Tim Wakefield embraces new role with Sox


The announcement that Tim Wakefield would return to the Red Sox as honorary chairman of the Red Sox Foundation as well as special assignment instructor in baseball operations meant another familiar face from the team’s gilded age would walk the halls in the front office, with Pedro Martinez and Jason Varitek already serving as special assistants to general manager Ben Cherington.

The thought of making that kind of crossover, Wakefield said, never crossed their minds as players.

“That was far from our mind at that point,” said Wakefield. “Our goal was to win championships. Now that we’re not playing anymore, it’s a value to have us help the organization win more championships here for the city.”


After taking time to decompress following his retirement last year, Tim Wakefield slowly started brainstorming ways to again become involved in the organization. The Red Sox, knowing the charitable work he did as a player (Wakefield won Major League Baseball’s Roberto Clemente Award for community service in 2010), worked to find ways to reconnect with him the way they did with Martinez and Varitek, who took on their new roles earlier this year.

“It’s been the goal for John Henry, Tom Werner, our entire organization to bring back the entire trifecta and to get them reconnected to this team and making contributions on the field and off the field,” said president/CEO Larry Lucchino.

“In Pedro Martinez, Jason Varitek and Tim Wakefield, we think we have reassembled three of the pillars of this organization and can re-engage them in really productive, positive work going forward that will be in addition to the massive contributions they made to this team, this franchise on the field.”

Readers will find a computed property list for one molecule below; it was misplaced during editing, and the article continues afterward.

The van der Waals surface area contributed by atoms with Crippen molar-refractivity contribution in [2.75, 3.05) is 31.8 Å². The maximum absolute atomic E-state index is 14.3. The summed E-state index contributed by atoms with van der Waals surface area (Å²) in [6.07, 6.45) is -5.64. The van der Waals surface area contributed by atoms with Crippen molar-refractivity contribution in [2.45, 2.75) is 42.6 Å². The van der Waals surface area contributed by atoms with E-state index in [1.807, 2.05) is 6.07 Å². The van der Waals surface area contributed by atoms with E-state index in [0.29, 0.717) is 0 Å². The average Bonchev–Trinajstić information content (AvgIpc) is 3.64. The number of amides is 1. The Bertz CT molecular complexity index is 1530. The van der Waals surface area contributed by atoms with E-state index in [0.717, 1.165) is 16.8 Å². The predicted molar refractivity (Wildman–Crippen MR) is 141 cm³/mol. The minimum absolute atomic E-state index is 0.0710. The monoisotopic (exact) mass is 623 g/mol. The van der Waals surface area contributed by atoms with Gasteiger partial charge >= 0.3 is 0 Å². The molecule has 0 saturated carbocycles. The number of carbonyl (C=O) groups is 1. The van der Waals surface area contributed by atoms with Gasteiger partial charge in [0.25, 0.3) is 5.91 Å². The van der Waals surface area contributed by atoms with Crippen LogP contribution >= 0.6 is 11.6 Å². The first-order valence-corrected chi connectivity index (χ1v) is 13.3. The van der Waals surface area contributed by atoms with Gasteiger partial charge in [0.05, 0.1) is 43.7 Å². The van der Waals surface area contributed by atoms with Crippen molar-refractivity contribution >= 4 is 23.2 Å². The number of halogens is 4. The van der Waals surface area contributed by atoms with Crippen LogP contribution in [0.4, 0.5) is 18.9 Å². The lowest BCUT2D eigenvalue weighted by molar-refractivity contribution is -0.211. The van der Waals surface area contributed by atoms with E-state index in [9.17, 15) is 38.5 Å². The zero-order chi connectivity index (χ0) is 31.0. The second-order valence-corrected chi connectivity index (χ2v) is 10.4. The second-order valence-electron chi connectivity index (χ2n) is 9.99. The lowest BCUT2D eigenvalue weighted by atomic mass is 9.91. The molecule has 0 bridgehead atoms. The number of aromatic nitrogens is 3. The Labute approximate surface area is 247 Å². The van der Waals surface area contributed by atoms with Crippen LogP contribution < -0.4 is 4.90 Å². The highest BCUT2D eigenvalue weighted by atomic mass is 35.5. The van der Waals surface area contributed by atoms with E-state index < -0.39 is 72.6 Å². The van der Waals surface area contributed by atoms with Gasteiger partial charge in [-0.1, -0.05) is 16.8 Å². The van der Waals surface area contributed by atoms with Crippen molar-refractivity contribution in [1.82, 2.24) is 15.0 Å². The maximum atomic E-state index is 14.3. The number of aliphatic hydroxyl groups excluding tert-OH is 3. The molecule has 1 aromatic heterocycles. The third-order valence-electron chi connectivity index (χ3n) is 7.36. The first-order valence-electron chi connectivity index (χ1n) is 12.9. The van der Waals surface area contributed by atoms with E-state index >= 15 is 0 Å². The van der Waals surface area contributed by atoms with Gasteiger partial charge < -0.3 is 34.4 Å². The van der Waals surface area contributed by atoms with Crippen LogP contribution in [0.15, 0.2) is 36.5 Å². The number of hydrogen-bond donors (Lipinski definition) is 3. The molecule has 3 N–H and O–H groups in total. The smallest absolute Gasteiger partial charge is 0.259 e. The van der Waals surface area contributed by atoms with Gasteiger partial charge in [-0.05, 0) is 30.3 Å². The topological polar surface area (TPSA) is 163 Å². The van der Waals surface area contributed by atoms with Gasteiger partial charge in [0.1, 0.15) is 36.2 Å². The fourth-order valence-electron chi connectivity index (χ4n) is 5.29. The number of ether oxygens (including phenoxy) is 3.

His familiarity with the players in the clubhouse, Wakefield said, will make it easy to accomplish the foundations goals from raising to setting up community service days and personal visits.
“During my playing career, 95 percent of those guys are involved in something,” Wakefield said. “It may not be publicized but every one of those guys in the clubhouse that I knew and played with was involved in some fashion with the community here in New England. So that part won’t be hard. I think it’ll be easy having a former player taking a head position to kind of relate to them, but it won’t be hard to convince guys, whether it’s with the Red Sox organization or other charitable ventures that they want to get into.
As a special assignment coach Wakefield will be an extra set of eyes for pitching coach Juan Nieves and throughout the organization.
“I might be able to see something mechanically or help out another pitcher mentally, just another sounding board for them.
“One benefit that I had when I was younger was having the access to Charlie Hough, Phil Niekro, Joe Niekro, [Tom] Candiotti, all the guys that walked in the shoes before me and I thought it was very valuable to my success and my career. It’s just nice that I could be that person for the younger generation of knuckleballers that we have in the organization.”

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